WATCH our plastic explainer special above, which aired on Global National. Over the last 10 years, we have produced more plastic than all of the 20th century. We look at exactly how our trash and plastic ends up in our oceans and the impact it’s having on our environment.
Several countries are closing off their beaches to tourists. Thailand shut down Maya Bay, famously featured in Leonardo DiCaprio’s The Beach. The Philippines announced the temporary closure of Boracay – which has been called a “cesspool.” And disturbing videos and images of plastic-filled Bali have been emerging after authorities declared a “garbage emergency.”
“It’s an atrocity. Here we are polluting our ocean, initially out of ignorance. This shows how poorly we are able to leave the planet for the next generation,” Erik van Sebille said, an oceanographer from Utrecht University who studies the oceans’ currents.
Local authorities have been forced to close beaches so they can get a handle on the mounting piles of trash and plastic, some of which ends up being swept into our oceans.
Oceanographers say it is not only having an impact on our idyllic paradises but our ecosystems as a whole. Plastic is non-biodegradable.
Every year, about 8-million tons of plastic ends up in our oceans, which is equal to five bags filled with plastic going along every foot of coastline in the world, according to Plastic Oceans, a non-profit organization. By 2025, they estimate the annual input will be about twice that.
But how exactly is so much plastic and waste ending up in our waters? And what happens to that plastic once it is swept away by the oceans’ currents?
The ocean currents may push trash and plastic to a gyre — think of them like large slow-moving whirlpools in the ocean. When garbage enters a gyre, it’s slowly pulled into the centre where they form a huge garbage patch.
There are five giant garbage patches located in the North Atlantic, the South Atlantic, the North Pacific, the South Pacific and the Indian Ocean.
The biggest of the garbage patches is the North Pacific Garbage Patch, between Hawaii and California. It is accumulating trash faster than ever and is now three times the size of France or 1.6-million square kilometres. The patch contains 1.8-trillion pieces of plastic, which equals 250 pieces for every human being in the world.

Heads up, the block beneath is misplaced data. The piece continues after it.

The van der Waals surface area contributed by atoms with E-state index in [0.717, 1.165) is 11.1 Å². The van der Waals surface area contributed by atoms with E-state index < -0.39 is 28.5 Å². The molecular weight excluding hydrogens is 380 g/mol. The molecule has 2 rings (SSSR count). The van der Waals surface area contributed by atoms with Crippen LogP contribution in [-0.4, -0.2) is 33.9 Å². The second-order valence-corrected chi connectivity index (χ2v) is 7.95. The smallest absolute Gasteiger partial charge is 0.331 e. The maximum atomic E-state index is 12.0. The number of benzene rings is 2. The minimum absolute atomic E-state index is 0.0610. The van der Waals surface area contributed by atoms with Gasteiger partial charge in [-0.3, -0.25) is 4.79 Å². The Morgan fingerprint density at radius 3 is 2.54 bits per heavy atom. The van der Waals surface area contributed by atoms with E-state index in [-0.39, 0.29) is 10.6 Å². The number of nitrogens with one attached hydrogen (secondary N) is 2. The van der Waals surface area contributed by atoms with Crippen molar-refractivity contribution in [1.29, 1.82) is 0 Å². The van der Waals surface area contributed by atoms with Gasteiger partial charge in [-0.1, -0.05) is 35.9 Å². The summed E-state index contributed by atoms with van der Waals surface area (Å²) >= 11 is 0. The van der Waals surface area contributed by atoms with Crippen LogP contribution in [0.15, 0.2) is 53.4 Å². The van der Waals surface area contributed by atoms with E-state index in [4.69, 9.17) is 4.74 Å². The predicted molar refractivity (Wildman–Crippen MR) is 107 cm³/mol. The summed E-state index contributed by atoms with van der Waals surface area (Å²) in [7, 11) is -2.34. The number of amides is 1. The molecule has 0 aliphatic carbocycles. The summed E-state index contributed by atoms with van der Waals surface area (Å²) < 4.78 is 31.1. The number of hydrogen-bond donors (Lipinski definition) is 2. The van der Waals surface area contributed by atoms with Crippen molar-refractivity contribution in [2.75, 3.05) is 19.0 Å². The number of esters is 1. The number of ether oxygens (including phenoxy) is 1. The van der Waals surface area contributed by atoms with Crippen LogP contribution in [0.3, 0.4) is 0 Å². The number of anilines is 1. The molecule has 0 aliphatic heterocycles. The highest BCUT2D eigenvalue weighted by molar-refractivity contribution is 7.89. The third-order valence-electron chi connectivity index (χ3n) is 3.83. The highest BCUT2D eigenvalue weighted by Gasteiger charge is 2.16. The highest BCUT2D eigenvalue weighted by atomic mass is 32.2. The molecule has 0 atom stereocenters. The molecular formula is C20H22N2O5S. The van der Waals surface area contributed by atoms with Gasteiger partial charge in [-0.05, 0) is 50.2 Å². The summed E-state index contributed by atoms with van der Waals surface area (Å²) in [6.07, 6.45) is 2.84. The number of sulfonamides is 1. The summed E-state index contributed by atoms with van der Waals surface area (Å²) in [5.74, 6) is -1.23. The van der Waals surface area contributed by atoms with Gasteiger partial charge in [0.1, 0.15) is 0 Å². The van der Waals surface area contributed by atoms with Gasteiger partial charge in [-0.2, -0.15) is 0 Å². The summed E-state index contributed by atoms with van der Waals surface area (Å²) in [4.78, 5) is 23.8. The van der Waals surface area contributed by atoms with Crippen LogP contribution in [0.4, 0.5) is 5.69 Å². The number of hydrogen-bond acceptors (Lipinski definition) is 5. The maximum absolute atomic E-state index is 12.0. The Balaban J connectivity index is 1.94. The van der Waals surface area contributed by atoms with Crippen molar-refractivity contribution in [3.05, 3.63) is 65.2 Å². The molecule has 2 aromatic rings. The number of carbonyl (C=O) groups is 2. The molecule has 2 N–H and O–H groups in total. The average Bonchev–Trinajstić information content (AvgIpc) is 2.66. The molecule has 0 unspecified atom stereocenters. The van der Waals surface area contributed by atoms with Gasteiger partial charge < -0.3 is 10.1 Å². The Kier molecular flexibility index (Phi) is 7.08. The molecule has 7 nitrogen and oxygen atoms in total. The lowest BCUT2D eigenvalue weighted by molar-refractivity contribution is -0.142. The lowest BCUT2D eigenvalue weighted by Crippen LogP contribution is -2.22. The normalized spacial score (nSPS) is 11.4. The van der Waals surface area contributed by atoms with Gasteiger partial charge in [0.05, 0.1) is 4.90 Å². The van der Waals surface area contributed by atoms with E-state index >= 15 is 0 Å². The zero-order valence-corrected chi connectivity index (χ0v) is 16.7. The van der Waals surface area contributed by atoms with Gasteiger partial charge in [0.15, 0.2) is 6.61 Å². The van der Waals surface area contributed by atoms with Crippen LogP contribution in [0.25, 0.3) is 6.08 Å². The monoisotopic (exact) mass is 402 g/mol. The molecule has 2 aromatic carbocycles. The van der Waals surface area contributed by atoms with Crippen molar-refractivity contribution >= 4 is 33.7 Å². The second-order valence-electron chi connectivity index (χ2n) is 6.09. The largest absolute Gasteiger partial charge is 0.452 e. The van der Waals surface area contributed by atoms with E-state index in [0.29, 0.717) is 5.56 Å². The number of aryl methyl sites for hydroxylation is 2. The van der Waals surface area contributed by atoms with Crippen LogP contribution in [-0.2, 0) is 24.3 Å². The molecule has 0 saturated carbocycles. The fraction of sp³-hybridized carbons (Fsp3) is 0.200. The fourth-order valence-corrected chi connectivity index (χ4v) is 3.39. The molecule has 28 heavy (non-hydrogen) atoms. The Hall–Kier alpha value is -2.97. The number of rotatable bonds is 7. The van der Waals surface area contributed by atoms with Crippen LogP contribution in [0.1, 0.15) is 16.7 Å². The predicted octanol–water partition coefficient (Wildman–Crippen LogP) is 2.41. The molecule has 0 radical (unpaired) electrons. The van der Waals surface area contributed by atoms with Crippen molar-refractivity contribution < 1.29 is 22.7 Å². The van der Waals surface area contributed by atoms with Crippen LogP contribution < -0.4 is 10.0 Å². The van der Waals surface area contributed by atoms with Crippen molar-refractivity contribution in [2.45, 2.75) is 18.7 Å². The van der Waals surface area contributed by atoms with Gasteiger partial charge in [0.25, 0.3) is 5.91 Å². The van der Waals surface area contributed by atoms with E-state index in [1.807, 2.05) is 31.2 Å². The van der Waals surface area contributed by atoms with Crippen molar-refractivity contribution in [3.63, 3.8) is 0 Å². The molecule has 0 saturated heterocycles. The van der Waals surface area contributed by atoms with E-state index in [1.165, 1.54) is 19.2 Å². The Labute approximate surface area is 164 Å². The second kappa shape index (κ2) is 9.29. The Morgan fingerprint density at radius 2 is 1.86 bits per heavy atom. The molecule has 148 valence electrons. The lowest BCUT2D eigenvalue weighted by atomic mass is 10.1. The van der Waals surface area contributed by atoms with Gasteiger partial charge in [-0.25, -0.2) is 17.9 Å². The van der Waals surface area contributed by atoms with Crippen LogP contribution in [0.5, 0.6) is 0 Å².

The total mass amounts to 80,000 tons. That’s almost the equivalent of two Titanics.
It is also possible that a lot of the plastic swirling around in these great garbage patches could end up moving back to shores. Think about it like a message in a bottle: what goes out into the deep and wild ocean, could come back.
“Within the garbage patches, it’s not beach balls or rubber duckies or big things floating… some of it is, but most of it is actually really small, millimetre-size plastic pellets,” van Sebille said.
He says the thing about plastic is that wildlife mistakes it for food.
“Plankton grows on the pellets, birds eat them, fish eat them, and because they contain a lot of toxins, that becomes part of the food chain.”
But he says the big overarching issue here is that all this plastic waste in our oceans is having an impact on our planet. Over the last 10 years, we have produced more plastic than all of the 20th century, according to Plastic Oceans.
According to Algalita, an organization that researches how to solve the plastic pollution crisis, we should use alternatives to plastic products such as paper or glass.
We should also be avoiding “single-use” products such as water bottles, plastic bags or straws. They also say that it is our responsibility to recycle all materials properly, and municipalities need to improve their waste-management systems.
When it comes down to it, van Sebille says there is no way of filtering out the trillions of millimetre-sized plastic bits that have ended up in our oceans, but we can stop the problem from getting worse.
“We can stop the problem from getting even worse by reducing plastic, by asking and demanding better waste-management systems, by just making sure that whatever we do with the plastic in our economy, in our daily lives, that that plastic doesn’t end up in our environment. Really, it just doesn’t belong there.”
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